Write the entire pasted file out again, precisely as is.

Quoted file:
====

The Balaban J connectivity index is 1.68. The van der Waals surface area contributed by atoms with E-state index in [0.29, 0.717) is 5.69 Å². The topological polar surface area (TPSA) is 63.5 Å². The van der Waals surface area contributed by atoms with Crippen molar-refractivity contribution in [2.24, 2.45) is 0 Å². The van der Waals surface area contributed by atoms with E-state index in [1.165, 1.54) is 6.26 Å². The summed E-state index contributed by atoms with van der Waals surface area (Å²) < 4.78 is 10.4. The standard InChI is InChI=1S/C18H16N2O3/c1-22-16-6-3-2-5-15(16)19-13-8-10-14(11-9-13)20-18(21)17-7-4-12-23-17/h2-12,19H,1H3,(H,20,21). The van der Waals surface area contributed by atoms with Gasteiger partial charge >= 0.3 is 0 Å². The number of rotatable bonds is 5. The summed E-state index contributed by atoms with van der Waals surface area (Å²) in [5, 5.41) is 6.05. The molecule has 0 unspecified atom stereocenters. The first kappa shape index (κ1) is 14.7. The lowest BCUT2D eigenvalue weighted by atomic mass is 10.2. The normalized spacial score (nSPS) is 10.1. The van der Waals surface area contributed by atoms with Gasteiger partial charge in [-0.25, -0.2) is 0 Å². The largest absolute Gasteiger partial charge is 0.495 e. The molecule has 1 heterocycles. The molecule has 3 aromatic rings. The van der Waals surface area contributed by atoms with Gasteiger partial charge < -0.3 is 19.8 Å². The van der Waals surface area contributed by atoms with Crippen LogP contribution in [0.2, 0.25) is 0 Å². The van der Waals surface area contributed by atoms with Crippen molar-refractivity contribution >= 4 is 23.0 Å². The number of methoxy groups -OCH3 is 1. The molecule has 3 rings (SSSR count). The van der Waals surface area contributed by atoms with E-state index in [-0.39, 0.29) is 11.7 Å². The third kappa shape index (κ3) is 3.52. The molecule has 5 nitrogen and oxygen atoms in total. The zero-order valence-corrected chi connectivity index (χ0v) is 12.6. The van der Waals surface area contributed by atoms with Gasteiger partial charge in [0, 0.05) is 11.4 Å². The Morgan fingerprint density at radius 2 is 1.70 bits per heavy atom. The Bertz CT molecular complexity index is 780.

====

The Balaban J connectivity index is 1.68. The van der Waals surface area contributed by atoms with E-state index in [0.29, 0.717) is 5.69 Å². The topological polar surface area (TPSA) is 63.5 Å². The van der Waals surface area contributed by atoms with Crippen molar-refractivity contribution in [2.24, 2.45) is 0 Å². The van der Waals surface area contributed by atoms with E-state index in [1.165, 1.54) is 6.26 Å². The summed E-state index contributed by atoms with van der Waals surface area (Å²) < 4.78 is 10.4. The standard InChI is InChI=1S/C18H16N2O3/c1-22-16-6-3-2-5-15(16)19-13-8-10-14(11-9-13)20-18(21)17-7-4-12-23-17/h2-12,19H,1H3,(H,20,21). The van der Waals surface area contributed by atoms with Gasteiger partial charge >= 0.3 is 0 Å². The number of rotatable bonds is 5. The summed E-state index contributed by atoms with van der Waals surface area (Å²) in [5, 5.41) is 6.05. The molecule has 0 unspecified atom stereocenters. The first kappa shape index (κ1) is 14.7. The lowest BCUT2D eigenvalue weighted by atomic mass is 10.2. The normalized spacial score (nSPS) is 10.1. The van der Waals surface area contributed by atoms with Gasteiger partial charge in [-0.25, -0.2) is 0 Å². The largest absolute Gasteiger partial charge is 0.495 e. The molecule has 1 heterocycles. The molecule has 3 aromatic rings. The van der Waals surface area contributed by atoms with Gasteiger partial charge < -0.3 is 19.8 Å². The van der Waals surface area contributed by atoms with Crippen LogP contribution in [0.2, 0.25) is 0 Å². The van der Waals surface area contributed by atoms with Crippen molar-refractivity contribution >= 4 is 23.0 Å². The number of methoxy groups -OCH3 is 1. The molecule has 3 rings (SSSR count). The van der Waals surface area contributed by atoms with E-state index in [-0.39, 0.29) is 11.7 Å². The third kappa shape index (κ3) is 3.52. The molecule has 5 nitrogen and oxygen atoms in total. The zero-order valence-corrected chi connectivity index (χ0v) is 12.6. The van der Waals surface area contributed by atoms with Gasteiger partial charge in [0, 0.05) is 11.4 Å². The Morgan fingerprint density at radius 2 is 1.70 bits per heavy atom. The Bertz CT molecular complexity index is 780.